A United Church of Christ church in North Carolina has sued the state over its constitutional amendment recognizing only heterosexual marriages and forbidding same-sex marriages. What is odd, a real first (1st amendment, rather than 14th amendment claim), here is that the church claims that the law violates its free exercise of religion by refusing to recognize the same-sex marriages it performs and by forbidding those ceremonies from occurring. Here’s a quick summary of what’s going on:
The suit asks the federal courts in the Western District of North Carolina to strike down the ban [on SSM], which was passed by state voters. It argues that the ban limits clergy choices and violates the principle of “free exercise of religion” by requiring clergy to minister to one segment of the public.
A dozen non-UCC clergy and same-sex couples joined the suit.
“By preventing our same-sex congregants from forming their own families, the North Carolina ban on same-sex marriage burdens my ability and the ability of my congregation to form a faith community of our choosing consistent with the principles of our faith,” said the Rev. Nancy Petty, pastor of Pullen Memorial Baptist Church in Raleigh, who joined the lawsuit.
As part of the state ban, it is a Class 1 misdemeanor for a minister to perform a marriage ceremony for a couple that hasn’t obtained a civil marriage license. In addition, the law allows anyone to sue the minister who performs a marriage ceremony without a license.
I believe that the North Carolina law on traditional marriage goes too far. It’s one thing to legally only recognize heterosexual unions. Most states do that. But the law goes further than that and forbids clergy from ceremonially blessing same-sex unions in their churches. The first amendment, I think, does protect that right of churches to perform any marital blessing it wants, even if the state refuses to recognize them legally. Such a religious blessing has no legal weight (since clergy can’t hand out marriage licenses), but what churches choose to ceremonially recognize is their own business (separation of church and state is a biblical principle) and such laws violate the principle of sphere sovereignty when the state meddles in their affairs. That part of the law should be rescinded on first amendment grounds.
However, if the United Church of Christ is demanding that the state of NC recognize all marriages that it endorses [which it seems to be doing as well], then that too violates the principle of separation of church and state and sphere sovereignty in my judgment, despite any free exercise claims proffered. Marriage is an institution ordained by God in creation given to all men. It is not an institution given only to the people of God administered only in the church. Therefore, churches have no business insisting that all or any of their martial blessings be recognized by the state. For the United Church of Christ to be consistent, it must also agree that the state of Utah must recognize the polygamist marriages performed in fundamentalist Mormon churches. If the religious freedom of the UCC is being violated, then so is that of the FLDS in Utah. But there are limits to religious freedom, and one of those is that idea that the state must legally endorse any relationship (or their severances) adjudicated in the church. Church laws and church governments and church courts are not civil laws and civil governments and civil courts. To require the state to “obey” church rulings is to require the state to enforce ecclesiastical law. Does the left really want that? No, marriage is a civil institution with divine origins, which means that the civil community (not spiritual community) properly regulates it, and they should do so in conformity to God’s enduring moral law laid down and known through general or natural revelation and/or common grace available to all men created in His Image.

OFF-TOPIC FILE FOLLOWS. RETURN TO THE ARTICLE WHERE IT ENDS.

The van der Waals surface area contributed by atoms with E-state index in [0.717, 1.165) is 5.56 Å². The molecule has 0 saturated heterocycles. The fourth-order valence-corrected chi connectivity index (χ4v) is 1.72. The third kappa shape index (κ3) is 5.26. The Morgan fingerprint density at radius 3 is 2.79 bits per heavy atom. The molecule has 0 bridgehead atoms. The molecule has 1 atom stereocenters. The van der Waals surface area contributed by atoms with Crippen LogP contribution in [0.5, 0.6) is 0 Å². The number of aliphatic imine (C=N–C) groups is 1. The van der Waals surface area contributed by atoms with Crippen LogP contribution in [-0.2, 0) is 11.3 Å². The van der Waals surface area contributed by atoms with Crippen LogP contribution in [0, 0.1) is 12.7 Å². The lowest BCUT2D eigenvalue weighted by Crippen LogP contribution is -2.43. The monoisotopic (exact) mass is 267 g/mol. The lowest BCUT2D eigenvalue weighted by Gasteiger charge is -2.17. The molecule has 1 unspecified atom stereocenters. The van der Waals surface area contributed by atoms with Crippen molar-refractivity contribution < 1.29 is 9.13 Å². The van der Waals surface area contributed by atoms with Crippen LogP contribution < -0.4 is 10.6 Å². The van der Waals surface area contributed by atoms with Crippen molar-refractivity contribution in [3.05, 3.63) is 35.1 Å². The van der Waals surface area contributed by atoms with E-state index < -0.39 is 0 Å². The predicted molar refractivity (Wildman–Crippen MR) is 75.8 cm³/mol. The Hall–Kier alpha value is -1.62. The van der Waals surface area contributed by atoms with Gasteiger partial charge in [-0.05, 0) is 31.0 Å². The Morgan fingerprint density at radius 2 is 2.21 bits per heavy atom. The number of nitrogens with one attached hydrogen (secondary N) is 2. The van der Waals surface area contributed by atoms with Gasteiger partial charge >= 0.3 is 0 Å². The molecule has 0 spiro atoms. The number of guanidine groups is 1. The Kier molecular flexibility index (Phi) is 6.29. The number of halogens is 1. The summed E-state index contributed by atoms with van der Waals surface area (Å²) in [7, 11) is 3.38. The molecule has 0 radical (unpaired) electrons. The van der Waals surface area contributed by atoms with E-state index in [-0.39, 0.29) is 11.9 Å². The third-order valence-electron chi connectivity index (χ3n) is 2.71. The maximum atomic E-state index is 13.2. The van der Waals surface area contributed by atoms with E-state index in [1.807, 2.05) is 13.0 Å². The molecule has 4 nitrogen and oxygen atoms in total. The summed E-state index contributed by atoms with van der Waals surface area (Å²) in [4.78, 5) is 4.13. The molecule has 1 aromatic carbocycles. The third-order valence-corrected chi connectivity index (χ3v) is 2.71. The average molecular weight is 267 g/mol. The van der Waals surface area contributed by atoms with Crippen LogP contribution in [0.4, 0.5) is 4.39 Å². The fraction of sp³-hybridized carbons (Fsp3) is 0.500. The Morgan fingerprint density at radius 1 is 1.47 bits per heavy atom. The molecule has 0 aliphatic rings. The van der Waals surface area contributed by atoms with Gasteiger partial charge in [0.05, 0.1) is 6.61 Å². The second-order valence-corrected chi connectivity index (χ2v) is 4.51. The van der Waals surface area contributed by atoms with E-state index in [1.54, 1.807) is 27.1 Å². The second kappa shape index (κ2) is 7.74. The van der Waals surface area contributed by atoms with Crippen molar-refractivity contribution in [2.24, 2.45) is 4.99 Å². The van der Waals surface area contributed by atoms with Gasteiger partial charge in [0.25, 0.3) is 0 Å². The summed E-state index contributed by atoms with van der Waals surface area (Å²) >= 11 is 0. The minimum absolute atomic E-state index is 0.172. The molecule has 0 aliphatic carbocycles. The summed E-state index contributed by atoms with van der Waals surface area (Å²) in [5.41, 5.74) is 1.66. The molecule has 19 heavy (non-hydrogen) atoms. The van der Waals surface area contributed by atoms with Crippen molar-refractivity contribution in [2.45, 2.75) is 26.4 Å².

Update: The NC constitution defines marriage traditionally, but it does not contain the penalty against clergy conducting a wedding for unions that fall outside of that definition. That part comes from a, rather old (17th century), NC statute still on the books. Final point: if the law can tell ministers what kind of wedding ceremonies they may not conduct, it can tell them what kind they must. That’s a message to the SSM opponents. But if the church can tell the state what kinds of weddings it must recognizing, then it can tell the state what kind of weddings it must not. No, churches must not make civil law and civil government must not make church law.